“What Jack got me to see is, that’s not the way nature grows,” said Hardy, referring to chefs’ demands to have certain foods, regardless of the season. “We eat asparagus like mad for four weeks – and don’t eat it, or at least not much, the rest of the year. When something comes in your back door, you take it.”For Hardy, the appeal of working a farm seems divided into two discreet sides. One of those aspects is societal – the idea of supplying a community with food that he knows has been grown or raised according to his standards.”I look back at what my grandparents accomplished, establishing a business. And they did more than that – they fed the community, with an ice-cream shop, a dairy store. The whole idea with the farm is to feed the community,” said Hardy, who hopes to have a booth at the Aspen Saturday Market next summer. “Not to make money, not to supply The Little Nell.”A big part of the communal component is how the farm is run. It’s a method he calls “intensive organic farming.” The electric fences are solar-powered; the chickens live cage-free, preferring to mingle with the sheep. The latest thing to occupy Hardy’s mind is finding more earth-friendly alternatives to plastic and cardboard packaging.”Now that I have a farm, I look at a farm so differently,” he said. “I look at pasture land with cows or sheep, and it’s overcrowded with no shaggy grass all over to feed on. It’s dirt, with a little bit of grass here and there. They’re nibbling on the willow tree. They’re not discriminating, because they don’t know any better. They don’t have a choice.”Dude, it’s summertime. They should be eating hay. What do those cows taste like? Where do they go?”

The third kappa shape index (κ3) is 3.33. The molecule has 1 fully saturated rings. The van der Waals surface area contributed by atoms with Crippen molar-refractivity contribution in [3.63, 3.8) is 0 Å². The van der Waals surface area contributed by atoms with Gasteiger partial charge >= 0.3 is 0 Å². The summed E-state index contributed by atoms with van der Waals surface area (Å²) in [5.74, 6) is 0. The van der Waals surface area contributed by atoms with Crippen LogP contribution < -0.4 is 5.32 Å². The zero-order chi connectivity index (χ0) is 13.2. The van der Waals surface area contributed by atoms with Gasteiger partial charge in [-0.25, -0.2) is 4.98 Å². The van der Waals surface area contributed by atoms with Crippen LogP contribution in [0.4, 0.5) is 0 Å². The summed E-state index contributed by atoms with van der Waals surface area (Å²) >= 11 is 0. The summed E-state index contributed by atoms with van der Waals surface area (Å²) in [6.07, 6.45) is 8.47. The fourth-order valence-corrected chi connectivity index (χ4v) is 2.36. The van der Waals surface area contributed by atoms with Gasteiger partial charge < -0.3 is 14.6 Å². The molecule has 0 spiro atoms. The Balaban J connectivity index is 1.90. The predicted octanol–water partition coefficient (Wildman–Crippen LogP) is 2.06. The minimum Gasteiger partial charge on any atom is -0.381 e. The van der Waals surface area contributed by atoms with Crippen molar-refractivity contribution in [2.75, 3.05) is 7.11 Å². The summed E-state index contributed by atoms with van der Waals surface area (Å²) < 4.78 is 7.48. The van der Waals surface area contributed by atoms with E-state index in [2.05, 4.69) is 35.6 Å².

The other side of the fascination with farming is the wonder of nature. Throw a seed in the ground and watch it become a beanstalk or broccoli. Take a newborn lamb, feed and nurture it until it is ready to be eaten. Milk the goats, and turn what the animal has given into cheese.”I can’t tell you how good it feels to raise something from its infant stage, then take its life, sacrifice its life, and take that food,” said Hardy. “It gives you a sense of what happened all along the way. You understand everything that went into it.”The idea of putting one seed in the ground and coming out with 20 pounds of greens – that’s amazing to me. That one seed has turned into something infinitely more, with texture and flavor. An incredibly powerful flavor at that. Way better than you can get in the store.”Stewart Oksenhorn’s e-mail address is